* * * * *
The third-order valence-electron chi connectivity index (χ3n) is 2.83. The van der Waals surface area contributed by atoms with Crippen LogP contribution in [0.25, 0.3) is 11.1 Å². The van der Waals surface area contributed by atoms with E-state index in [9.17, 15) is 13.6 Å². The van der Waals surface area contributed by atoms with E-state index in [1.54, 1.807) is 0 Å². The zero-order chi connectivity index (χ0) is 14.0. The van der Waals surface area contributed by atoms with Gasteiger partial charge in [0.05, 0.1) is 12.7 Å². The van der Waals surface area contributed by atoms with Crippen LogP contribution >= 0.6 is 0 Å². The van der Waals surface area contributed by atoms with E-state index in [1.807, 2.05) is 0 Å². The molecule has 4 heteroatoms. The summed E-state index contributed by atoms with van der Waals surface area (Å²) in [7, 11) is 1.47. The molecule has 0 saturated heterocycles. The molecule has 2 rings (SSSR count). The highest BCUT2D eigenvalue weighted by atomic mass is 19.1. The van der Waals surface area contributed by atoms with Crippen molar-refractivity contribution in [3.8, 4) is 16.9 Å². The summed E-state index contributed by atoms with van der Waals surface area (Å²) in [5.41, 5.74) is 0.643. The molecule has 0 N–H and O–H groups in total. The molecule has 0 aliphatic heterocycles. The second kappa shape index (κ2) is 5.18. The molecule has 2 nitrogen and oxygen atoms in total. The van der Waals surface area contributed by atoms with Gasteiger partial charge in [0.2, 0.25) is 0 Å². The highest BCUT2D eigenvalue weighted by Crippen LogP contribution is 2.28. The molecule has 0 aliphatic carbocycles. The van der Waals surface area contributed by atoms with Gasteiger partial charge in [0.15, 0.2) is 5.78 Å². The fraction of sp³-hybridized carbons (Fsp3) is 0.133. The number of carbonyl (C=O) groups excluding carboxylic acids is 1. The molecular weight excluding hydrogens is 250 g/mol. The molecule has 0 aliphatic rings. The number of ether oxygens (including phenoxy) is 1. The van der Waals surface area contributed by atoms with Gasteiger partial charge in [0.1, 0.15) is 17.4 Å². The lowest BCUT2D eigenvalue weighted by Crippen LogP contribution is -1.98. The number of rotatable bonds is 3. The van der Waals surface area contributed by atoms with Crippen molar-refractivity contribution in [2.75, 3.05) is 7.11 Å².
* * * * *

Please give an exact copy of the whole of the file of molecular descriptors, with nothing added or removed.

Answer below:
The third-order valence-electron chi connectivity index (χ3n) is 2.83. The van der Waals surface area contributed by atoms with Crippen LogP contribution in [0.25, 0.3) is 11.1 Å². The van der Waals surface area contributed by atoms with E-state index in [9.17, 15) is 13.6 Å². The van der Waals surface area contributed by atoms with E-state index in [1.54, 1.807) is 0 Å². The zero-order chi connectivity index (χ0) is 14.0. The van der Waals surface area contributed by atoms with Gasteiger partial charge in [0.05, 0.1) is 12.7 Å². The van der Waals surface area contributed by atoms with Crippen LogP contribution >= 0.6 is 0 Å². The van der Waals surface area contributed by atoms with E-state index in [1.807, 2.05) is 0 Å². The molecule has 4 heteroatoms. The summed E-state index contributed by atoms with van der Waals surface area (Å²) in [7, 11) is 1.47. The molecule has 0 saturated heterocycles. The molecule has 2 rings (SSSR count). The highest BCUT2D eigenvalue weighted by atomic mass is 19.1. The van der Waals surface area contributed by atoms with Crippen molar-refractivity contribution in [3.8, 4) is 16.9 Å². The summed E-state index contributed by atoms with van der Waals surface area (Å²) in [5.41, 5.74) is 0.643. The molecule has 0 N–H and O–H groups in total. The molecule has 0 aliphatic heterocycles. The second kappa shape index (κ2) is 5.18. The molecule has 2 nitrogen and oxygen atoms in total. The van der Waals surface area contributed by atoms with Gasteiger partial charge in [0.2, 0.25) is 0 Å². The highest BCUT2D eigenvalue weighted by Crippen LogP contribution is 2.28. The molecule has 0 aliphatic carbocycles. The van der Waals surface area contributed by atoms with Gasteiger partial charge in [0.15, 0.2) is 5.78 Å². The fraction of sp³-hybridized carbons (Fsp3) is 0.133. The number of carbonyl (C=O) groups excluding carboxylic acids is 1. The molecular weight excluding hydrogens is 250 g/mol. The molecule has 0 aliphatic rings. The number of ether oxygens (including phenoxy) is 1. The van der Waals surface area contributed by atoms with Gasteiger partial charge in [0.1, 0.15) is 17.4 Å². The lowest BCUT2D eigenvalue weighted by Crippen LogP contribution is -1.98. The number of rotatable bonds is 3. The van der Waals surface area contributed by atoms with Crippen molar-refractivity contribution in [2.75, 3.05) is 7.11 Å².